Common chaos, common ground. The chair, and the ass that's in it.
Oooh. Rigoberto said "Prolific output is my weakness." I love, love, love the way that sounds and intend to adopt it as my motto for the upcoming year. I also am addicted to the concept of Kwame-ness, but that's another story.
Last week, I participated in a National Book Foundation-sponsored reading with Mark Doty and Kathleen Graber. During the conversation surrounding the reading, I think it was Kathleen who mentioned the exhilarating idea of a common poetic goal.
Imagine, if you will, that the “community of poets” is a flesh-and-blood reality and not an abstract, and that all our sweaty little stanzas strive to make a singular statement. Auden and Brooks and Komunyakaa and Kwame and Shel Silverstein and Shakespeare and Bukowski and Dr. Seuss and Amiri Baraka and my girls June Saraceno and Suzanne Roberts and Thomas Sayers Ellis and Celeste Doaks and the 6th grade boy who ached through iambic — all trumpeting a common space, a juncture where we breathe in and out as one.
I know —
It’s the moment we introduce our asses to the chair.
We introduce our asses to the chair every single day. Maybe it's a wooden kitchen chair, maybe a sinfully cushioned, ergonomically-perfected extravaganza with levers and gears. We train our bodies to bend in the right places, perhaps just at the hips and neck, and our subconscious instinctively knows that it’s time. It’s time. It’s five am, and the sun is merely considering the sky. Or it’s noon, and our bellies are full of sandwich and soda and we’ve already indulged in our guilty pleasure, the daytime drama populated by characters we’re proud not to have written. Or it’s midnight, and we’re dead tired from our day jobs and lulled complacent by the dull mysterious thumps of the household. Or it’s one of those stunned hours that no one ever sees because everyone is sleeping or dreaming of sleep and even the air seems to be holding its breath. We might even say out loud: It’s time. If we’re the type who likes the feel of a pen scratching breath onto paper, we grab our legal pads. Or we roll a crisp blank sheet into the squeaking guts of an ancient Underwood. Or we punch a button on our Macs, our Dells, our Toshibas, and listen for a minute to that expectant hum. The hum says, It’s time. We create a new file, a blank slate, a hungry mouth we can’t yet feed.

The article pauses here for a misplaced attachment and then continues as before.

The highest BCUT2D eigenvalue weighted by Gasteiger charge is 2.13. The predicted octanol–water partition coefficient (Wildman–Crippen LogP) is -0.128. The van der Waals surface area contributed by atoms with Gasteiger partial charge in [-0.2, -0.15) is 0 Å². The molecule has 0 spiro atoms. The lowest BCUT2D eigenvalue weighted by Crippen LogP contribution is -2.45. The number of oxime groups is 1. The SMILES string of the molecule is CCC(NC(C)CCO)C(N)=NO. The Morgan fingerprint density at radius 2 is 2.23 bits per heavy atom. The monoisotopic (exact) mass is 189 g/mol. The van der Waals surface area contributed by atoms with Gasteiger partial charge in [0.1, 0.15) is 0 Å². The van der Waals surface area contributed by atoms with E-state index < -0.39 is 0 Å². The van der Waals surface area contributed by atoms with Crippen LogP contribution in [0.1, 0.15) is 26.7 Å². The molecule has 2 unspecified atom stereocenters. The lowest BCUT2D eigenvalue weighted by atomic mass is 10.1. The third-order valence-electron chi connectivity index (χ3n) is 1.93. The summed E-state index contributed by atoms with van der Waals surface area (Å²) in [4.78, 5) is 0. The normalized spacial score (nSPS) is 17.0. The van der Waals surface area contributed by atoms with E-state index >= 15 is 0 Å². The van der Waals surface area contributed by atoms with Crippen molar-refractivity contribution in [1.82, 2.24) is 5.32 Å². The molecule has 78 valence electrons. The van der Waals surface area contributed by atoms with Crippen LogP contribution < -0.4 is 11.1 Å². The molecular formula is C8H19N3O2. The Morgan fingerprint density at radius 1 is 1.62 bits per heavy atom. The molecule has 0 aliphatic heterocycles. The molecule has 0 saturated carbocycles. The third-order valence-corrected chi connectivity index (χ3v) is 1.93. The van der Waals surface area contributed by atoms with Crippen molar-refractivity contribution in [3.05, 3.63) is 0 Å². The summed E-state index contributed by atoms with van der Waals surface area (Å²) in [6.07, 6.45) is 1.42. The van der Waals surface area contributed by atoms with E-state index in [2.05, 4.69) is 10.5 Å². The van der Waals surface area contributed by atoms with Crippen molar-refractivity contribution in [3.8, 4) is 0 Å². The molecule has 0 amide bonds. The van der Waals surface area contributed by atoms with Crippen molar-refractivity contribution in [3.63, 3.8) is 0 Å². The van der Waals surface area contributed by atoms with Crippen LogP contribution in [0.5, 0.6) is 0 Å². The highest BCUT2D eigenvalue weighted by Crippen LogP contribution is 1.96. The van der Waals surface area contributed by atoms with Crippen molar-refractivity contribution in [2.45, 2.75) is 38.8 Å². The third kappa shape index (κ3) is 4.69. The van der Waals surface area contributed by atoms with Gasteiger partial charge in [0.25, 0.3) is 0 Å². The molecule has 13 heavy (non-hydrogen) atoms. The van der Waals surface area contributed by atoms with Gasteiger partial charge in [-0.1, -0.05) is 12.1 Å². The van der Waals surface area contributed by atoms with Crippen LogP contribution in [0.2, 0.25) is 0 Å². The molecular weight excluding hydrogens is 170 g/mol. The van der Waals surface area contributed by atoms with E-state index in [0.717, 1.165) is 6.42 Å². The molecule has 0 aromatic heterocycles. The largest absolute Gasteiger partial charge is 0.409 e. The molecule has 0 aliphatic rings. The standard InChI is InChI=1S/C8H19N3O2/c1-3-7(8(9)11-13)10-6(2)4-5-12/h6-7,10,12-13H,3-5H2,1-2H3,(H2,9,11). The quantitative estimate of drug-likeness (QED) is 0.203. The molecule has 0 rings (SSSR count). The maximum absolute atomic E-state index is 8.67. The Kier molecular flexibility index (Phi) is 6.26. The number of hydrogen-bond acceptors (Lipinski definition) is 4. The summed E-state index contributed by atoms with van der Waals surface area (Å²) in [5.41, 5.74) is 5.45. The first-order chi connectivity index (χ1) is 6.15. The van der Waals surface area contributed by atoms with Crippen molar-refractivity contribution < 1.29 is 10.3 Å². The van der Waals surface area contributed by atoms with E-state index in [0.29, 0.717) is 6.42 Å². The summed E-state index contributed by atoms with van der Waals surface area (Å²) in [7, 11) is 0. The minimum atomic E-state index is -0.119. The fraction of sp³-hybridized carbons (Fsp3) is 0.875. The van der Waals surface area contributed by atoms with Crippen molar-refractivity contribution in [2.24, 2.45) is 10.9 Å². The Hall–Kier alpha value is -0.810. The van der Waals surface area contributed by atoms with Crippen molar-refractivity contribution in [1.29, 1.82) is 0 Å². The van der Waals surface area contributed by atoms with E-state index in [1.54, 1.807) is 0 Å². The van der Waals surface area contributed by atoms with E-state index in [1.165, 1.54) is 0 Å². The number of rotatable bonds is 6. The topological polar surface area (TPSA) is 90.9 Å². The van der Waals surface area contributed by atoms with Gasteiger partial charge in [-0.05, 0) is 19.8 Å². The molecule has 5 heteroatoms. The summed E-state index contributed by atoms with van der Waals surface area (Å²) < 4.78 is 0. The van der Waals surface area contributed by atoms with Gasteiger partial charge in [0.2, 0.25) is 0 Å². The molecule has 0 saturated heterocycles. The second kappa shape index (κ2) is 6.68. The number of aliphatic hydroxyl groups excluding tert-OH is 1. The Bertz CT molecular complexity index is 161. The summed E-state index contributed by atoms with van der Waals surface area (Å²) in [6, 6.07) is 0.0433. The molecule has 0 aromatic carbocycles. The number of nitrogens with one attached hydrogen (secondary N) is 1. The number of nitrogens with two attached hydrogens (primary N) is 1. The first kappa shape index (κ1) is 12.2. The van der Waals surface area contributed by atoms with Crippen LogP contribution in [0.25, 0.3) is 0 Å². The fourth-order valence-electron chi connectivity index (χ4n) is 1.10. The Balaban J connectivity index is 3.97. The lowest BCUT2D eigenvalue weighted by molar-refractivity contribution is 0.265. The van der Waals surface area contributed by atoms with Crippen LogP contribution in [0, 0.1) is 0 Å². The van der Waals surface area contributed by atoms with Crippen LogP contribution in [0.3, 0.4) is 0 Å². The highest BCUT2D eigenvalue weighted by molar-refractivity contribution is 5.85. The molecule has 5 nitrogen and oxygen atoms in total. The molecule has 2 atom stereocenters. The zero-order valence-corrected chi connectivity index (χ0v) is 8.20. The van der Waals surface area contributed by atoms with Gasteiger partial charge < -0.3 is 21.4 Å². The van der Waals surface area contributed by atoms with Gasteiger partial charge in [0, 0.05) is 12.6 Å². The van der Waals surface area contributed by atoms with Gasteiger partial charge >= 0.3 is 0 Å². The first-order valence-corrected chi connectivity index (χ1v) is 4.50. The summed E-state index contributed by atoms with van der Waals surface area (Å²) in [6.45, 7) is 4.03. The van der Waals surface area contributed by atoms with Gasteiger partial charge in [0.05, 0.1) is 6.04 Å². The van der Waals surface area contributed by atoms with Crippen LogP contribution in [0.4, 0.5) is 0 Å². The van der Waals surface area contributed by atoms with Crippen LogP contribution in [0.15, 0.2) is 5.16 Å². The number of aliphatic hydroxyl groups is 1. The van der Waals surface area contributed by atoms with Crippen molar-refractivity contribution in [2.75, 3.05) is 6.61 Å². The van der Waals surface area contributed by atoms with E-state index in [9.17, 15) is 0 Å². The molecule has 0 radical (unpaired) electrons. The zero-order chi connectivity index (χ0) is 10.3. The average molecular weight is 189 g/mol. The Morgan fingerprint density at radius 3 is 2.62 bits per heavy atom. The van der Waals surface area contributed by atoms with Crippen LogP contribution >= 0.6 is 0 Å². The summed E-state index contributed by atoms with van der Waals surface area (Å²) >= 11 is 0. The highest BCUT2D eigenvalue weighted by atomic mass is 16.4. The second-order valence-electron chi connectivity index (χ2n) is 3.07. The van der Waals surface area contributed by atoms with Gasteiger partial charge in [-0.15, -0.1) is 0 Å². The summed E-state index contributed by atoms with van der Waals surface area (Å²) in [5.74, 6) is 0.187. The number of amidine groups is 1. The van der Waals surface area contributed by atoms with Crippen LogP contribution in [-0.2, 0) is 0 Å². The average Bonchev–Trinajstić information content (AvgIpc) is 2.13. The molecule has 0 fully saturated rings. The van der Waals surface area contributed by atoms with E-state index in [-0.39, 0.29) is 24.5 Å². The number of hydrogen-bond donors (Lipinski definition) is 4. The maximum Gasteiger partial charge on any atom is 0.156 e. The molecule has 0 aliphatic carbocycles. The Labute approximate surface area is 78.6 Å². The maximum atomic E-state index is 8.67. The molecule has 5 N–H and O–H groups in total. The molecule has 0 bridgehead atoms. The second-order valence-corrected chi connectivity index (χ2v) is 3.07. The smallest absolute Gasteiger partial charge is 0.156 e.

Then we become very, very aware of the fact that we are sitting. And waiting. Our bodies begin to move of their own accord, almost despite us — feet tap, butts readjust, shoulders roll, our heads twist to and fro, fro and to, soaking up the huge verb of the room. There is a window looking out onto where we can’t be. There’s the silent high-tech clock, which damn it, should be ticking if it’s a clock, and we stare at it, we glare at it, willing it to talk its time is a’passing talk, to say buzz or ding-dong or ringaling or to somehow whack us spectacularly upside the head. Because it’s time and nothing is happening.